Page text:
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FDA-Approved Naloxone Devices Produce Higher Blood Levels than Improvised Devices

Improvised devices are typically used as quick-acting options for the untrained

A PPM Brief

Naloxone, an opioid overdose reversal drug injected as a liquid or delivered as a nasal spray, has its fastest administration through an intravenous (IV) dose. However, first responders (such as a family member or friend) are usually not equipped or properly trained to administer the IV quickly in an emergency situation. Many times, first responders use an improvised adaptor to convert liquid naloxone into a rapidly acting nasal spray. A study1 looked at how FDA-approved nasal spray and autoinjector versions of naloxone compared to their improvised nasal device counterparts, which are not yet FDA-approved.

Funded by scientists at the National Institute on Drug Abuse (NIDA), the investigators compared plasma concentrations of naloxone administered once using FDA-approved Narcan 2 mg and 4 mg nasal sprays and Evzio 2 mg autoinjector, compared to results when 2 mg of naloxone was given either once or twice using an improvised device.

Improvised naloxone devices are typically used as quick-acting options for the untrained. (Source: 123RF)

Results indicated that:

  • FDA-approved naloxone devices delivered higher blood levels of naloxone than improvised nasal devices
  • Specifically, 4 mg dose Narcan nasal spray produced the highest blood level of all tested products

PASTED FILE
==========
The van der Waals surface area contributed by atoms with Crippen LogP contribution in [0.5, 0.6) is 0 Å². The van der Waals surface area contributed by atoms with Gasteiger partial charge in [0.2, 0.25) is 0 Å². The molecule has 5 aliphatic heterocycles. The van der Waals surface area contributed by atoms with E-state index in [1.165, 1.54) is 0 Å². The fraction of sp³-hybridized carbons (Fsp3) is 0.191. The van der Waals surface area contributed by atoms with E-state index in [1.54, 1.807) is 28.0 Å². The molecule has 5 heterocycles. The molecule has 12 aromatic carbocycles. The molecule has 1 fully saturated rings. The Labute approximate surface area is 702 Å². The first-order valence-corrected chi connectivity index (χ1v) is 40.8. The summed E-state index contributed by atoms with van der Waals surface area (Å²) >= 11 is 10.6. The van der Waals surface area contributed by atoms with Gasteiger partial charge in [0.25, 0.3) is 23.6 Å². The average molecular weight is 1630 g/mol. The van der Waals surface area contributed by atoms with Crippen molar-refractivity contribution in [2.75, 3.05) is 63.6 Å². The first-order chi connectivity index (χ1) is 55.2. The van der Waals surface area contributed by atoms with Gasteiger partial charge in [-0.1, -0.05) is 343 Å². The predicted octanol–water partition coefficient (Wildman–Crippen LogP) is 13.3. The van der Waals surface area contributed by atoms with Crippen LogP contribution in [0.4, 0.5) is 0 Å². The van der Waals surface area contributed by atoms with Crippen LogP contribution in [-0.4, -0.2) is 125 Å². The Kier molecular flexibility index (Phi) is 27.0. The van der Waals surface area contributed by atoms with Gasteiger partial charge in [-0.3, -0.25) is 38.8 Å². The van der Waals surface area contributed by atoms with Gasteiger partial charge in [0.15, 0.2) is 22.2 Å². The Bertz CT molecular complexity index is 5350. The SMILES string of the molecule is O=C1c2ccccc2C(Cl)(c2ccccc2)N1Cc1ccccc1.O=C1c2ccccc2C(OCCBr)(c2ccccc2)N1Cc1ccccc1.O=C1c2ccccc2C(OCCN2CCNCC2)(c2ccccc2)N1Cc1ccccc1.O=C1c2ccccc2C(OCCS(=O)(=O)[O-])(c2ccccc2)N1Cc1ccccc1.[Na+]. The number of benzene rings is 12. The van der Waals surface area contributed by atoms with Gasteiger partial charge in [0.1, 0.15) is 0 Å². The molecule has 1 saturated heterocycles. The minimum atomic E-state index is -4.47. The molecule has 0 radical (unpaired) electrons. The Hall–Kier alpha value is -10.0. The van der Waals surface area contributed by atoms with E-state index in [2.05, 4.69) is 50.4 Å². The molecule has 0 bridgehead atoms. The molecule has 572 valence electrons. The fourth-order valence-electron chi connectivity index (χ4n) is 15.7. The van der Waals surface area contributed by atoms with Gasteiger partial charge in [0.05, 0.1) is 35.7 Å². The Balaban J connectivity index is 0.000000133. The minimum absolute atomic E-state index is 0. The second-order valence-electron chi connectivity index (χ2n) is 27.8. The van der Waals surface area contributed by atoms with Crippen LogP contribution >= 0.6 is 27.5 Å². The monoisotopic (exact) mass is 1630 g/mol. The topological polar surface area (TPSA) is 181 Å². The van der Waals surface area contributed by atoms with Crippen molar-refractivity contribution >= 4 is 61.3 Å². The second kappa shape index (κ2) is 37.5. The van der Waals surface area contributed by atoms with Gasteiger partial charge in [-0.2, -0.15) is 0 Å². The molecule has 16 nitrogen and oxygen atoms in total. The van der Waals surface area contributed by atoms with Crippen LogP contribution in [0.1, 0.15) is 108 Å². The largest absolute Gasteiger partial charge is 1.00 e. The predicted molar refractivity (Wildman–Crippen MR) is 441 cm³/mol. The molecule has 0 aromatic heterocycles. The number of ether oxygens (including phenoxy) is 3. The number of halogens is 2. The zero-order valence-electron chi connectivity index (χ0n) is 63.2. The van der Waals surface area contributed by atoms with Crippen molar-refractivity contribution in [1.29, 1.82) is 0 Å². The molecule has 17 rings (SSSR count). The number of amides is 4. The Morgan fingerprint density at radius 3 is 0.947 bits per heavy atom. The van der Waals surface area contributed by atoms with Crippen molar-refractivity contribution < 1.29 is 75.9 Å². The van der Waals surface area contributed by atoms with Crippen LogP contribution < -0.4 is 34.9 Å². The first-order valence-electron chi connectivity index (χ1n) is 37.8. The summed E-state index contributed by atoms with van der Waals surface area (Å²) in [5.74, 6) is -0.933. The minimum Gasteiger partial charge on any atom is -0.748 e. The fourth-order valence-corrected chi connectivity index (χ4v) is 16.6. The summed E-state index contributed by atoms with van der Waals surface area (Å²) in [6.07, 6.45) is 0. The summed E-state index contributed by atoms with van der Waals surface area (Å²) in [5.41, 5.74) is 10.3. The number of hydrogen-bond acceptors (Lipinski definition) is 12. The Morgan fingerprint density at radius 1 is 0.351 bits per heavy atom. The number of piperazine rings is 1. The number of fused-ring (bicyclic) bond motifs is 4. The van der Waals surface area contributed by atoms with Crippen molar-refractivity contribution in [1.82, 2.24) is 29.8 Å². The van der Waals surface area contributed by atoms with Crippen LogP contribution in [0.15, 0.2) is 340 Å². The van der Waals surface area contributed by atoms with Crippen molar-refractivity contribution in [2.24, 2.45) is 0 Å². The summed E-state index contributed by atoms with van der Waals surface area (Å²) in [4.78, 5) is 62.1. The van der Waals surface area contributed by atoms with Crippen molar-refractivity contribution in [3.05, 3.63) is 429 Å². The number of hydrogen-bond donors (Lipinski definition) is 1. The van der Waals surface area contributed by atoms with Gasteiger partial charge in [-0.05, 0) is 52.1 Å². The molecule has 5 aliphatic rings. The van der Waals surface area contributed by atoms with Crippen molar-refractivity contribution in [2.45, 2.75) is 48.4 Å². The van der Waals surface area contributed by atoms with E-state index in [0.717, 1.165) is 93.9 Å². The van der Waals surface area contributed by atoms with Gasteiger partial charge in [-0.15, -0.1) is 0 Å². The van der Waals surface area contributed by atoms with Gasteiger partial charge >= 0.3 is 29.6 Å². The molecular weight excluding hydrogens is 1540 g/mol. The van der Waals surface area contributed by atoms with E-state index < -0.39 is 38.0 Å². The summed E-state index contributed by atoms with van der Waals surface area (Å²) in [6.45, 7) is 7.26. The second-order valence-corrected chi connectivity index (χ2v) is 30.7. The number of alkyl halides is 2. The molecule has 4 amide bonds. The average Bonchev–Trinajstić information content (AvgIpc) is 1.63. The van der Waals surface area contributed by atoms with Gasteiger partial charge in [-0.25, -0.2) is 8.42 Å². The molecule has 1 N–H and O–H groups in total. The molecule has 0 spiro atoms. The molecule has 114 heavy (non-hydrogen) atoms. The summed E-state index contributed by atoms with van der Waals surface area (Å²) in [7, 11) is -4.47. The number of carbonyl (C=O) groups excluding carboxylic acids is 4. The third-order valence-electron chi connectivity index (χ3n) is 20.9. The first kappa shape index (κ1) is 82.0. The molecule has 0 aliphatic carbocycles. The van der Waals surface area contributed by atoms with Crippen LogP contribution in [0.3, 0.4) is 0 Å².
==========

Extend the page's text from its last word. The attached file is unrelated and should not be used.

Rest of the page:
• Levels in the plasma concentration of naloxone are considerably lower when improvised devices are used
  • Six administrations of improvised nasal naloxone devices would be required to reach the naloxone blood levels achieved with one spray of Narcan
  • Researchers suggest that approved naloxone nasal sprays may save more lives than improvised devices.

In other studies cited by the researchers, 90% of participants correctly used FDA-approved devices without training, while fewer than half failed to properly use the improvised nasal spray device, even with training. When deciding on naloxone devices, researchers recommend taking into account both the ease of use and these findings that suggest higher plasma levels of naloxone associated with Narcan compared to improvised devices. Quickly reaching an adequate plasma concentration is critical when treating overdoses involving highly potent opioids such as fentanyl.

Read PPM's ongoing PainScan literature review on Addiction Medicine & Relapse Prevention including perspectives and commentaries on related studies and legislation.

Last updated on: April 15, 2019
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FDA Calls for OTC Naloxone Development
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